A habituated red fox (Vulpes vulpes) begs for food from cars, a result of being fed in the past by other people. This type of behavior is dangerous for both the fox and the people. The fox has a much higher risk of being hit by a car while trying to stay close to the road for handouts. It can also lose fear of humans and begin approaching people who may, as a result, perceive the animal as aggressive. © Jennifer Leigh Warner
A habituated red fox (Vulpes vulpes) begs for food from cars, a result of being fed in the past by other people. This type of behavior is dangerous for both the fox and the people. The fox has a much higher risk of being hit by a car while trying to stay close to the road for handouts. It can also lose fear of humans and begin approaching people who may, as a result, perceive the animal as aggressive. © Jennifer Leigh Warner

Story & photo by Jennifer Leigh Warner, NANPA Ethics Committee Chair

As I drive down the Colorado mountain road searching for wildlife, I spot a red fox (Vulpes vulpes) foraging off the shoulder of the road. I pull off to see if I can get a picture before it darts back into the woods, but as soon as I open my car door, I realize something is very wrong. The normally shy fox is approaching my vehicle.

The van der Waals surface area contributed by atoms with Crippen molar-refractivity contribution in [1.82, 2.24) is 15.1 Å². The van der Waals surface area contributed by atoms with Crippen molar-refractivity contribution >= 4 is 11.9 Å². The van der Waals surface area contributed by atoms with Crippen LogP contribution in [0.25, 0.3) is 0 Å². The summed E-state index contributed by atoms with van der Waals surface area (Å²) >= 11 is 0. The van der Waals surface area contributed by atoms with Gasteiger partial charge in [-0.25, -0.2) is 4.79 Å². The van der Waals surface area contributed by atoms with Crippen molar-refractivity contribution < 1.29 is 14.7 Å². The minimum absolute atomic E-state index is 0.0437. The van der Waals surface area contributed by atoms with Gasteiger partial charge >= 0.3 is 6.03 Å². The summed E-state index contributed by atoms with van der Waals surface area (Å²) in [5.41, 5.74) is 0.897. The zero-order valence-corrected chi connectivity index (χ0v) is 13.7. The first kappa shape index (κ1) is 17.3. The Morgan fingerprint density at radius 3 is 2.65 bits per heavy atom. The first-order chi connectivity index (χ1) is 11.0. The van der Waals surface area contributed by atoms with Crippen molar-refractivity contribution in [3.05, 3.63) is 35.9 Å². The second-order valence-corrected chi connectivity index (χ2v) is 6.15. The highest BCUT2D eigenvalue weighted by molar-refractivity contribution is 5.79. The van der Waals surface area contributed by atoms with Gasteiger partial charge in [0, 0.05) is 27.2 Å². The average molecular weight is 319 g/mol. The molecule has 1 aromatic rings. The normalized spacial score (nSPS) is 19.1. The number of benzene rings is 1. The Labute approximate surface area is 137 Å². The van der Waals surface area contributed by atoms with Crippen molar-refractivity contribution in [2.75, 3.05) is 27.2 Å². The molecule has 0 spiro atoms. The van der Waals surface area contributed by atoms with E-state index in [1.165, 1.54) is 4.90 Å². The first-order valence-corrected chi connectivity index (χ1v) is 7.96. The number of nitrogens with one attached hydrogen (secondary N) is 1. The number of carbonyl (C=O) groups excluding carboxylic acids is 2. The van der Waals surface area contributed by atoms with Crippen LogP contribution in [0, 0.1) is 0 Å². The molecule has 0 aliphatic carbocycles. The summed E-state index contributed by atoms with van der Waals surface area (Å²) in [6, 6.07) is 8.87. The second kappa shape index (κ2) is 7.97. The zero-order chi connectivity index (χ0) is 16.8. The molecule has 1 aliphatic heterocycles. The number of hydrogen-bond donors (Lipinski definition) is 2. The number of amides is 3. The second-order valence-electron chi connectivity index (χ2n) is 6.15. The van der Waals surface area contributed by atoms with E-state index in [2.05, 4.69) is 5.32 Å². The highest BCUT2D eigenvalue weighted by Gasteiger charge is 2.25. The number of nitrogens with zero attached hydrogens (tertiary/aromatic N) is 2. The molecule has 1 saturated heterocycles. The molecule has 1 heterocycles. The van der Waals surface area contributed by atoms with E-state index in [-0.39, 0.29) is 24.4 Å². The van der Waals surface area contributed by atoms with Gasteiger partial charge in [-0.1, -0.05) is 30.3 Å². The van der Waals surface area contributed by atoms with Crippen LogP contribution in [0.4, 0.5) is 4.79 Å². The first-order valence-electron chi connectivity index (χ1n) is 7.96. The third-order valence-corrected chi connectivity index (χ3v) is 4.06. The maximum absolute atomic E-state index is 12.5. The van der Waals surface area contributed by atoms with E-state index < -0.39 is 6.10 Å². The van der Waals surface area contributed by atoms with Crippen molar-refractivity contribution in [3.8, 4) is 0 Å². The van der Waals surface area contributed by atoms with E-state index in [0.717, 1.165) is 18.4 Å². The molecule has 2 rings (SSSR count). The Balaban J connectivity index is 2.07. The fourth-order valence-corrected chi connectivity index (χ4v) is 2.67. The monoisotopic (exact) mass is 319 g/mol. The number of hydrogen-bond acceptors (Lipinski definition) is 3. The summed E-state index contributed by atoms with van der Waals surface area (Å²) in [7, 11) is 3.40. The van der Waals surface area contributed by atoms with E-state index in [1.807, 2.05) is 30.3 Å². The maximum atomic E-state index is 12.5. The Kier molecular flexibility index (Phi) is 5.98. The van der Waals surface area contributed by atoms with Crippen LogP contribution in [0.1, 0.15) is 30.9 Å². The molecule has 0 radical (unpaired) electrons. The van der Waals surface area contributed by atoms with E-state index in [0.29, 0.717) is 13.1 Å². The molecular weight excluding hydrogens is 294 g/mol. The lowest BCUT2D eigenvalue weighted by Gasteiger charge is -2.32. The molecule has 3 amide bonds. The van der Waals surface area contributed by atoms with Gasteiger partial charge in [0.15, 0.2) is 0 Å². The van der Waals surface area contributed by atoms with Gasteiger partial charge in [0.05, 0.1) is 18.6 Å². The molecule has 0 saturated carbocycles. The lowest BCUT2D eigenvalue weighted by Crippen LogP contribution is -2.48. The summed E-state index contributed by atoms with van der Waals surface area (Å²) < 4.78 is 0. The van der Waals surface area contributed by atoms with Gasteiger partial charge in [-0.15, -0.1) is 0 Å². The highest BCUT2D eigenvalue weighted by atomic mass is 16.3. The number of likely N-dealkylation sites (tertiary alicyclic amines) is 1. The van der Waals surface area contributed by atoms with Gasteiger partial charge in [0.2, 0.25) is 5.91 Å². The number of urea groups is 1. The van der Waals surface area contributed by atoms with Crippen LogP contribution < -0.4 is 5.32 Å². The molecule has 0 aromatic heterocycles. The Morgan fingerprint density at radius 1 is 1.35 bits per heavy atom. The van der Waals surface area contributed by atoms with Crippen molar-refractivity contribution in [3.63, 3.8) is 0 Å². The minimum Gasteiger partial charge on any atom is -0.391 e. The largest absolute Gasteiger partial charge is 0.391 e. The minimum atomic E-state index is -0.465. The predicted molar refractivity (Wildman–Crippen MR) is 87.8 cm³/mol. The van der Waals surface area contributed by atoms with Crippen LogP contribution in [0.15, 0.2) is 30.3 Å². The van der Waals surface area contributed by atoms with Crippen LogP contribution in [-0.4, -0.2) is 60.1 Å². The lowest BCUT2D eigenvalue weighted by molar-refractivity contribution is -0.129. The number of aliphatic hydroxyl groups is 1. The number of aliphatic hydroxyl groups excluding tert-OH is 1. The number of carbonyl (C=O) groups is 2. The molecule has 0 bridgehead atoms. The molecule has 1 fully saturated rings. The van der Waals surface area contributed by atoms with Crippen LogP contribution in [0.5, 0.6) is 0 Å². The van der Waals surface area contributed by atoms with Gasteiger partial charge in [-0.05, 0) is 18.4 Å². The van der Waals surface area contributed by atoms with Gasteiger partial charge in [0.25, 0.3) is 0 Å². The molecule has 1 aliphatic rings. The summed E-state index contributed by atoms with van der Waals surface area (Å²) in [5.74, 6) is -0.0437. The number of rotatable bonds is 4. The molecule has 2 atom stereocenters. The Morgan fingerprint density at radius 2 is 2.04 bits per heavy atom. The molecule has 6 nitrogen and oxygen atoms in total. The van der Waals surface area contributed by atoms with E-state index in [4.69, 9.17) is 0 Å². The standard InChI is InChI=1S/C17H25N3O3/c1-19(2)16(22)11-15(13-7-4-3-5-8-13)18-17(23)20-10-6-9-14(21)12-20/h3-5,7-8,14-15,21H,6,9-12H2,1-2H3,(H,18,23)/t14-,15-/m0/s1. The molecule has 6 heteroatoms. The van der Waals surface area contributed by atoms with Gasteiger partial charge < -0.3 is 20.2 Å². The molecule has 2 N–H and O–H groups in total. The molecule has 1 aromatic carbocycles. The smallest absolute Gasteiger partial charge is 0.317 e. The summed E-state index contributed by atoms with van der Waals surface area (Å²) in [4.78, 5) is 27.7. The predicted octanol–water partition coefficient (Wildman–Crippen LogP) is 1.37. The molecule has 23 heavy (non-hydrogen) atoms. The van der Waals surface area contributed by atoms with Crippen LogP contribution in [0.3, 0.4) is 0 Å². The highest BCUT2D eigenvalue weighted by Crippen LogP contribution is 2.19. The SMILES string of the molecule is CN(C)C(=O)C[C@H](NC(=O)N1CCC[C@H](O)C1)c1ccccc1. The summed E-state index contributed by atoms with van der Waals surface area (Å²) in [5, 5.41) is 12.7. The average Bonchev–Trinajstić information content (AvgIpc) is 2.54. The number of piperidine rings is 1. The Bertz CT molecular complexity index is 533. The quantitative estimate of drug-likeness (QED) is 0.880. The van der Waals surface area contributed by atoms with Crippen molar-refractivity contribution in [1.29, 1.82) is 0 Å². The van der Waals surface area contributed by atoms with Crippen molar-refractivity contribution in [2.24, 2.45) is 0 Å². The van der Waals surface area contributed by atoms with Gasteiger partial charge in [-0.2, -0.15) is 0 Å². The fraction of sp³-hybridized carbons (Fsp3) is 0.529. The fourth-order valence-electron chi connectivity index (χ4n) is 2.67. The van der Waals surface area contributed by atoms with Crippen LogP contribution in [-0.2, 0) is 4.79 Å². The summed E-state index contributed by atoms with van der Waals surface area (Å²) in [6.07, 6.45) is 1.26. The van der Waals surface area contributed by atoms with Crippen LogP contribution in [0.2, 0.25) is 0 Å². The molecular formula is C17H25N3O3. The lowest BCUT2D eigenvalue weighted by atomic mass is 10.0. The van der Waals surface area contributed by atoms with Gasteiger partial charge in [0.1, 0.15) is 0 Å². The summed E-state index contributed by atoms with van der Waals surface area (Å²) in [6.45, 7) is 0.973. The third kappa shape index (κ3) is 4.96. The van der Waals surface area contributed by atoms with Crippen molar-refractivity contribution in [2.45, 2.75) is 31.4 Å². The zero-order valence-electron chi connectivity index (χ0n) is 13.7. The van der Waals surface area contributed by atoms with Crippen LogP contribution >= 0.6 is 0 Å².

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Weekly Wow! Week of August 31, 2020

Showcase 2020 Top 100 Winner: “Horned Puffins Posing, Bird Island, Cook Inlet, Alaska” © Molly Isaacs
Showcase 2020 Top 100 Winner: “Horned Puffins Posing, Bird Island, Cook Inlet, Alaska” © Molly Isaacs

All of this week’s Weekly Wow! images can be seen in the slideshow on the NANPA homepage at nanpa.org.

The following Showcase images have been selected to appear on the NANPA home page for the week beginning Monday, August 24, 2020.  To view all of the top 250 photographs from NANPA’s 2020 Showcase competition, see the photo gallery on the NANPA website. The 2020 edition of Expressions contains all of the top 250 photos from the Showcase competition as well as interesting and insightful articles. Order your copy here!